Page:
Greenough's objection is that prison officials misinformed him about the operation of the BOP's administrative remedy program. He claims that the prison officials responsible for providing prisoners with information about the program derive all of their information from a BOP policy statement. The policy statement omits any reference to § 542.14(d)(5), which is the exception allowing prisoners to send complaints to outside offices in the first instance. Because prison officials did not know about this exception, they did not tell Greenough about it, so he improperly filed his complaint about his sentence computation with officials in his prison rather than with the relevant BOP office. Greenough argues that (1) he cannot be penalized for untimely appeal of his warden's decision, because it was not proper for him to file a complaint in his prison in the first place; and (2) any delay attributable to his improper filing should be excused, because that delay was ultimately caused by misinformation distributed by prison officials.

Greenough's arguments overlook a crucial point. Whether a prisoner files his complaint within his prison or with an outside BOP office, the complaint must be filed within twenty days of the event giving rise to the complaint. Greenough's sentence was computed on December 30, 2010 and certified on May 23, 2011. (Johnson Decl. Ex. 2 (Response to Request for Informal Resolution), Dkt. No. 21-2.) He did not attempt to file any complaint about the computation- with the proper office or otherwise-until approximately February 2, 2012. (Johnson Decl. ¶ 11 & Ex. 1. (Informal Resolution Form), Dkt. Nos. 20, 21-1.) Greenough's complaint would have been more than a year and a half late regardless of whether he filed it with the proper office. He does not suggest that prison officials misled him about the time limit for filing a complaint, and therefore, he cannot attribute his late filing to prison authorities. Moreover, when prison authorities responded to his complaint on the merits (despite the fact that it was late and filed in the wrong venue), Greenough did not file a timely appeal from that decision. The BOP gave Greenough an opportunity to explain why his appeal was late, but he failed to respond; instead, he filed a new complaint with the proper office. The proper office reviewed Greenough's complaint and gave him an opportunity to explain why that complaint was late. Again, he failed to respond. These facts do not constitute cause for excusing Greenough's failure to exhaust. The Court therefore overrules Greenough's first objection and holds that he failed to exhaust his administrative remedies.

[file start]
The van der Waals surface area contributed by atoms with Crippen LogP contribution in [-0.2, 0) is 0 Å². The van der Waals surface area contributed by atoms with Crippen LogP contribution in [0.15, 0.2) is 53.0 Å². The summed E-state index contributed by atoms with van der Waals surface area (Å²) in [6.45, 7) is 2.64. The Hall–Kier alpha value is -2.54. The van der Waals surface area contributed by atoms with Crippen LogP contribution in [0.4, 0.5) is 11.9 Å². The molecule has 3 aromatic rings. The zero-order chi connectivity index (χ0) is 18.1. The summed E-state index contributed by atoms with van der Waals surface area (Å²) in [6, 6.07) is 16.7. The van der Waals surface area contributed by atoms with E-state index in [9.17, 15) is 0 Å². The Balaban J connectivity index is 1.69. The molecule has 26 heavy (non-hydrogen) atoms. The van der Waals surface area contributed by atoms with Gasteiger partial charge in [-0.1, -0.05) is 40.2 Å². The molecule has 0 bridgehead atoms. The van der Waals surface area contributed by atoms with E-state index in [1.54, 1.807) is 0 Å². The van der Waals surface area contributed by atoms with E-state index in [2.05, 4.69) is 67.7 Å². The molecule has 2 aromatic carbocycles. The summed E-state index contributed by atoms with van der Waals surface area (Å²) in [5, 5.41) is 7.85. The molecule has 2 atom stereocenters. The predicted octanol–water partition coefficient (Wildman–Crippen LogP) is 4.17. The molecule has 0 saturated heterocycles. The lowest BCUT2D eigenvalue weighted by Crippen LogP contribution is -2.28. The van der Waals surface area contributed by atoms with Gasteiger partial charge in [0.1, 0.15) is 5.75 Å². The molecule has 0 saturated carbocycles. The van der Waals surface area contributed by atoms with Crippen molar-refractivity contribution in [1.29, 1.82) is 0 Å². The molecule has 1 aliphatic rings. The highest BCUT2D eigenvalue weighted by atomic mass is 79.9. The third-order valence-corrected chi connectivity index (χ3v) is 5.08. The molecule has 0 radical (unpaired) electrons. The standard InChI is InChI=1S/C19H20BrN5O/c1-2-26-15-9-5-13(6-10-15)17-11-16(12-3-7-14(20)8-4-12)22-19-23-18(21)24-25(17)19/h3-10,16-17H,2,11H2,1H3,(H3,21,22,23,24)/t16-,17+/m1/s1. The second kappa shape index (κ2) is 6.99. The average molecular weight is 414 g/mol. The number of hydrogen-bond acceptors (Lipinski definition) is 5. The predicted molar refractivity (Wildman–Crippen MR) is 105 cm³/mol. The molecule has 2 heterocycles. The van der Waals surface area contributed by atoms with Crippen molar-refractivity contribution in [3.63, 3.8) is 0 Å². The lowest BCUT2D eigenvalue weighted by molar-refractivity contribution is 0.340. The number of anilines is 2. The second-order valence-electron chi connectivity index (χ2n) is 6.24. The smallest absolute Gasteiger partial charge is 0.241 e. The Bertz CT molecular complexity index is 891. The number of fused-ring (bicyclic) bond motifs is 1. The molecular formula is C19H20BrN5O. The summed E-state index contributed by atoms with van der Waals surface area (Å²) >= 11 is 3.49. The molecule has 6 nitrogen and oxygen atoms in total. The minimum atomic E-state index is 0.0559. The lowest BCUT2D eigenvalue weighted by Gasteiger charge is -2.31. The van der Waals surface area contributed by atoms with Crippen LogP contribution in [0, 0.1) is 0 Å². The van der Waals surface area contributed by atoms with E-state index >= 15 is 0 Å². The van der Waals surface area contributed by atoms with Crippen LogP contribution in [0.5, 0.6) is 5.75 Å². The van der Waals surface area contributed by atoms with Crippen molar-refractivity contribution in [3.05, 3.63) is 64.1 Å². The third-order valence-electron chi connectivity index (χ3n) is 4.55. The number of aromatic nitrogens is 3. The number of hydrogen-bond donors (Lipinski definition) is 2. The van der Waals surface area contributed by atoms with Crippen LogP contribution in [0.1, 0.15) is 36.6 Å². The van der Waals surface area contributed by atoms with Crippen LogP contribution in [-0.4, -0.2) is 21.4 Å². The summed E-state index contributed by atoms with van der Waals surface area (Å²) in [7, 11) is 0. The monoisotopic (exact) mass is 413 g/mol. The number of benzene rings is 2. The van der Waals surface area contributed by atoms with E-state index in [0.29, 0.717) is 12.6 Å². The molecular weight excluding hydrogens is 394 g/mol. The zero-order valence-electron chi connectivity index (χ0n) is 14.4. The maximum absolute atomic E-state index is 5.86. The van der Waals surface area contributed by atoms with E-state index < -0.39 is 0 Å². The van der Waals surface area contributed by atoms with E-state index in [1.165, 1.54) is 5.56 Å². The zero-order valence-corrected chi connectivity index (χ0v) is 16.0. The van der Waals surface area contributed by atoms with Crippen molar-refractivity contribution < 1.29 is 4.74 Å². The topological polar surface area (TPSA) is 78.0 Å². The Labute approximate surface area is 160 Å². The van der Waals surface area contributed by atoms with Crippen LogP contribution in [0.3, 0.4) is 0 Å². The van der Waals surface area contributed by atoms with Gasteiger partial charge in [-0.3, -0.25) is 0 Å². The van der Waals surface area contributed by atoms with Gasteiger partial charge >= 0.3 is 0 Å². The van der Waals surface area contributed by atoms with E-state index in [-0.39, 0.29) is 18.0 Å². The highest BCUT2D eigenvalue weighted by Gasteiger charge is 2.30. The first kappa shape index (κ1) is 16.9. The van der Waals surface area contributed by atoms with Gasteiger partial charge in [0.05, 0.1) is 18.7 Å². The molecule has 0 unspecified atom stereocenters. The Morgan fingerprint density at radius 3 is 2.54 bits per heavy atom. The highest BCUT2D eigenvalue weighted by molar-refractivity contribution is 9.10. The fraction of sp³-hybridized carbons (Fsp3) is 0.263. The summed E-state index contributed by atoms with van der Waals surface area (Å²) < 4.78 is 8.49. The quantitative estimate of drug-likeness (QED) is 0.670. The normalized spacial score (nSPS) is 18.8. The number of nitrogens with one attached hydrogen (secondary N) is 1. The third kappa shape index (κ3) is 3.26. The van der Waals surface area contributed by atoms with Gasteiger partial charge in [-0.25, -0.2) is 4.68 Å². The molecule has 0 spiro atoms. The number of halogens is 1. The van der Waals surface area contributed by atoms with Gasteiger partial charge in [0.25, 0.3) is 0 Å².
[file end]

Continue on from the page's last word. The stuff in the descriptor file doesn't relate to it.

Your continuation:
Greenough's second argument is that, by recomputing his sentence more than ten years after he was transferred to federal custody, the BOP has violated his right to due process and suspended his right to file a writ of habeas corpus. [3] After Greenough filed this action, the BOP reconsidered its original sentence computation and determined that he should receive only 194 days of prior custody credit, not 735 days as initially calculated. Greenough does not explain why this recomputation violated his right to due process, and the record contains no basis for such an argument. "The core of due process is the right to notice and a meaningful opportunity to be heard." LaChance v. Erickson, 522 U.S. 262, 266 (1998). While "due process is flexible and calls for such procedural protections as the situation demands, " Mathews v. Eldridge, 424 U.S. 319, 334 (1976), Greenough has not pleaded any facts suggesting that the BOP's administrative remedy program is an insufficient procedural protection in this case. The BOP revoked more than 500 days of prior custody credit-credit that had been granted in error-well before Greenough was expecting to be released from prison (his release date was moved from July 5, 2019 to December 26, 2020). Greenough has had ample notice to challenge the revocation, but it appears that he did not choose to avail himself of the BOP's administrative remedy program, which would have been a fair opportunity to explain his arguments in support of the BOP's original calculation. At any rate, Greenough has made those arguments here, and the Court ultimately finds them to be without merit.

Greenough also argues that, if he had known that the BOP would grant only 194 days of prior custody credit, he would have filed a motion to vacate his sentence under 28 U.S.C. § 2255. The BOP's late recomputation therefore deprived him of the opportunity to file a § 2255 motion.